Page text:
(4) True. Fishing Bridge, which spans the Yellowstone River where it spills out of Yellowstone Lake, was closed to fishing long ago (early1970s) in order to protect endangered cutthroat trout. Fishing Bridge remains a popular place to observe fish and waterfowl.

(5) False. Concerns about the possible introduction of harmful non-native species in Evergaldes national Park waters have prompted a strict ban on the use of live or dead fish (including minnows and shiners), live or dead amphibians, and non-preserved fish eggs (roe).

(6) True. Landlocked striped bass (called rockfish in some quarters) were stocked in Lake Mead and Lake Powell many years ago, and stripers are now a popular sport fish in both national recreation areas. Fishermen sometimes catch stripers weighing more than 40 pounds.

(7) True. However, these non-native fish upset stream ecology by competing with the native brook trout. Managers stopped stocking rainbow trout in the park’s streams more than three decades ago.

(8) True. Ten years ago, the state of Maine proposed to improve fishing in the park’s lakes by stocking brown trout as well as splake (a hybrid of brook and lake trout). Park managers opposed the plan, fearing that these non-native species would harm the park’s native brook trout.

(9) False. Milky-colored streams are heavily laden with silt, called glacial flour, which is not conducive to healthy fish populations. The park’s clear mountain streams do offer good fishing for grayling, and there is good fishing for lake trout in Wonder Lake.

(10) True. The Act of Congress that established National Park of American Samoa allows limited subsistence fishing and farming. The parklands actually belong to the people of American Samoa and are merely leased by the U.S. government for national park use.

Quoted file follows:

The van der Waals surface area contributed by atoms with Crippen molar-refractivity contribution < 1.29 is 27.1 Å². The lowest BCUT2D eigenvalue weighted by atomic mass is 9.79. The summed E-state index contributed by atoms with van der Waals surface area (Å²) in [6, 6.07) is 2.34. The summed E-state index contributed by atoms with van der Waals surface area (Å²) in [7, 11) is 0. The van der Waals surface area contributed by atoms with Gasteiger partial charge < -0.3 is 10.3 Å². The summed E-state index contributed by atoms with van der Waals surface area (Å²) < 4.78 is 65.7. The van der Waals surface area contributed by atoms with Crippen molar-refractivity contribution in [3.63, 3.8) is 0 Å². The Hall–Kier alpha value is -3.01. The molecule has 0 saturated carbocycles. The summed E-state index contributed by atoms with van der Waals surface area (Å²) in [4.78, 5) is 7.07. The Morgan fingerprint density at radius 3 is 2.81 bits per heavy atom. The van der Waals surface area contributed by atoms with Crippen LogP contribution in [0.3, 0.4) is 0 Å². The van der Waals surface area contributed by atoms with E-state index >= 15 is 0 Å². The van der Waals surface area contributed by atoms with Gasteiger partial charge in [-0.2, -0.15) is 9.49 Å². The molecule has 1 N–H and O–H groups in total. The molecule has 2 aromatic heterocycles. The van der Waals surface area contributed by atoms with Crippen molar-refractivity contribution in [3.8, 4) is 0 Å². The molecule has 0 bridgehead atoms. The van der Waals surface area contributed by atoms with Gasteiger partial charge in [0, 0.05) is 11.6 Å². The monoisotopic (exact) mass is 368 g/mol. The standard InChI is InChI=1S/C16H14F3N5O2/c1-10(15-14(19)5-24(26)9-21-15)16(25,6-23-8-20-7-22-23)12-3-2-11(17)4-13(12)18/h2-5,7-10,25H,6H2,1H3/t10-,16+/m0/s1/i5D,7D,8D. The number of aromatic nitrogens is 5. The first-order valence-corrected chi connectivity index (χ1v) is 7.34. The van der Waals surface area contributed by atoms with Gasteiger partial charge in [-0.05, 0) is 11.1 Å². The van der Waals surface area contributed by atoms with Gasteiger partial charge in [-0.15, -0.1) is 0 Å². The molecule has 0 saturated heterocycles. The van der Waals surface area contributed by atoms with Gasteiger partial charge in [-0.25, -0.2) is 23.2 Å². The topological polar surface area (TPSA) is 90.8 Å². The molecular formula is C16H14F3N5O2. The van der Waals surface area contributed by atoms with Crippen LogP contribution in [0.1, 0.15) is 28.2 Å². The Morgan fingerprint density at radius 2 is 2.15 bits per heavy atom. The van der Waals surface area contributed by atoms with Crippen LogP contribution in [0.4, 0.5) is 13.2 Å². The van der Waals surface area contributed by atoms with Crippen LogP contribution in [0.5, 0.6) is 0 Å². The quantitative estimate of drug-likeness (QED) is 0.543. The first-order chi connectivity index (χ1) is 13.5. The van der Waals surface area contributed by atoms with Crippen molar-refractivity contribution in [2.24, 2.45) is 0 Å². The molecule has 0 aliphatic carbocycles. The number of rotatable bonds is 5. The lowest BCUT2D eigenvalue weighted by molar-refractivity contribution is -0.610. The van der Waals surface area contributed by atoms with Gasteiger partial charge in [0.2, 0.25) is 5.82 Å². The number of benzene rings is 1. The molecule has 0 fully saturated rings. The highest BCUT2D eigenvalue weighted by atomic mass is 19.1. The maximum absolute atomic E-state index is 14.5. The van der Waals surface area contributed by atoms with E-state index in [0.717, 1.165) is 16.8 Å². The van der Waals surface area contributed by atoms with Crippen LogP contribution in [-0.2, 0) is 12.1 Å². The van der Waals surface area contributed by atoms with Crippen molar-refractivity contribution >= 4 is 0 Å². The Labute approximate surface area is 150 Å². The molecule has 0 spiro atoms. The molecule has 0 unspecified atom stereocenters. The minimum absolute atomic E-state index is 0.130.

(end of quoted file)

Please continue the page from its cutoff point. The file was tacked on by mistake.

(11) Yes, indeed! That's a lake trout, and you are welcome to keep all the lake trout you can catch in Yellowstone Lake. The Park Service would dearly love to rid the big lake of this non-native fish. Like the non-native pike, the lake trout has a voracious appetite for endangered cutthroat trout.

(12) The Lower Gorge of the New River in New River Gorge National River is one of America’s premier smallmouth bass fisheries. However, the lower gorge’s powerful rapids and surges can overturn boats, sweep anglers downriver, and pin them underwater. Using commercial fishing guide services is well advised. No client has ever died on a commercial whitewater fishing trip on the New River (or in the entire state of West Virginia, for that matter), but about three to five unguided fishermen die in the New’s lower gorge in a typical year.